Ever Wonder Why Hair Turns Gray1 year ago
Posted on Sep 25, 2017, 4 p.m.
How much and when your hair turns gray is really influenced by the genes you inherit. Look to the past generation or two to accurately determine your own fate.
For the most part, stress does not actually turn hair gray, because once a hair is grown, the color is set. However, hair follicles do produce less color as you age (probably due to decreased production of human growth hormone) any time after the age of 35; as your individual genetics dictate. Some proponents of HGH and other replacement hormone therapy claim hair color and growth can be somewhat restored with those products. (see A4M below)
All my life I’ve heard that stress turns hair gray. One of the most striking examples I’ve noticed is that of Presidents and politicians. Their hair seems to get grayer right in front of our eyes, thanks to press and television coverage of their everyday lives. I guess politics is a very stressful job, but so is air traffic controller, and oh yes, being married, raising kids, and dealing with bosses! Truth is, life is stressful, no matter who you are … except maybe a Himalayan monk who theoretically has much less stress than we do. News flash … they go gray as well! So, what’s the answer?
Modern medical research has now shown that stress may rarely create a condition called “telogen effluvium” which is a form of rapid hair loss (3-4 times faster than normal). However, the hair usually grows back fairly quickly, especially if the stress is alleviated. The hair that grows back can either be of its original color or more grayish.
How much and when your hair turns gray is really influenced by the genes you inherit. Look to the past generation or two to accurately determine your own fate. Therefore, stressing about stress turning your hair gray is a waste of time, thought, and energy.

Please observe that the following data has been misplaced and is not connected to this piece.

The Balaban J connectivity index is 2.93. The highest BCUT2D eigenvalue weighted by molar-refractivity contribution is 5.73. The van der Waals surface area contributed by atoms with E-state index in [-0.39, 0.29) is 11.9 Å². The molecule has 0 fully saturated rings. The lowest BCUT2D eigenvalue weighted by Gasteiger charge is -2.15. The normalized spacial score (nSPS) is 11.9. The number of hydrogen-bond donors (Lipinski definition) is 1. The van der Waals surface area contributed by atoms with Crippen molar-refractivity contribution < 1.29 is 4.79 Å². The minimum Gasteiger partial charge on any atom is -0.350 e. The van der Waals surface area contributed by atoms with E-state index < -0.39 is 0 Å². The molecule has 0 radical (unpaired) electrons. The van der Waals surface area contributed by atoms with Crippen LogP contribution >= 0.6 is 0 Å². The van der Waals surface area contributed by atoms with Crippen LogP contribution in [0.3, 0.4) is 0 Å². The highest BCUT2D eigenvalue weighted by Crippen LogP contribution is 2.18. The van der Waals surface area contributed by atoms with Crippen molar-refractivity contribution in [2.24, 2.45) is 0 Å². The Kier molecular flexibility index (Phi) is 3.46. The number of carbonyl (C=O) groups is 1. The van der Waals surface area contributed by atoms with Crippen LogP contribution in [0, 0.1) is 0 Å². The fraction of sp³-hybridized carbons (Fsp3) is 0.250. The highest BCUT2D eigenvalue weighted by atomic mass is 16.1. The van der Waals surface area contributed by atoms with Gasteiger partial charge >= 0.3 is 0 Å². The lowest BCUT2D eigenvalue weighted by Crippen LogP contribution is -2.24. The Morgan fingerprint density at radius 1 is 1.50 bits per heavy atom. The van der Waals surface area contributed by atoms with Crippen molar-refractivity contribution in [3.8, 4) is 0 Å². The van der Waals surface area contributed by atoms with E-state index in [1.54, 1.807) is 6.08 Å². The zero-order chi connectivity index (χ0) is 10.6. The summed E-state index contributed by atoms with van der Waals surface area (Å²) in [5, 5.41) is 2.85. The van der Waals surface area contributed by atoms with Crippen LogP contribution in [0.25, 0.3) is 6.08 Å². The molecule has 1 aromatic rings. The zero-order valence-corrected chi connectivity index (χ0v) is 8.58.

The thought of a man dying his hair may be untenable to some, but I see more and more of my contemporaries doing it with reasonably good success (appears natural). Otherwise, hair re-growth with its original color remains a very difficult road.
There are a few illnesses that can cause pre-mature graying, especially at a very young age:
- Alopecia areata: patches of hair loss, especially the colored (non-gray) hairs. It sometimes appears an overnight change because gray or white hairs suddenly become more obvious. Colored hair may eventually return, or it can be white or gray as well.
- Vitamin B12deficiency
- Thyroid disease
- Vitiligo: destruction of melanocytes (the cells at the base of hair follicles that produce color), might be an auto-immune reaction attacking the scalp
- Neurofibromatosis (also called Von Recklinghausen’s disease): an inherited disease which causes tumors to grow along nerves
- Tuberous sclerosis: a rare inherited condition that causes benign tumors in multiple locations: brain, heart, kidneys, eyes, lungs, and skin
- Cigarette smoking
Robert H. Shmerling, MD, Faculty Editor, Harvard Health Publishing
Dr. Michael J. Koch, Editor for www.WorldHealth.net and Dr. Ronald Klatz, DO, MD President of the A4M which has 28,000 Physician Members, and has trained over 150,000 physicians, health professionals and scientists around the world in the new specialty of Anti-Aging Medicine. A4M physicians are now providing advanced preventative medical care for over 10’s of Million individuals worldwide who now recognize that aging is no longer inevitable.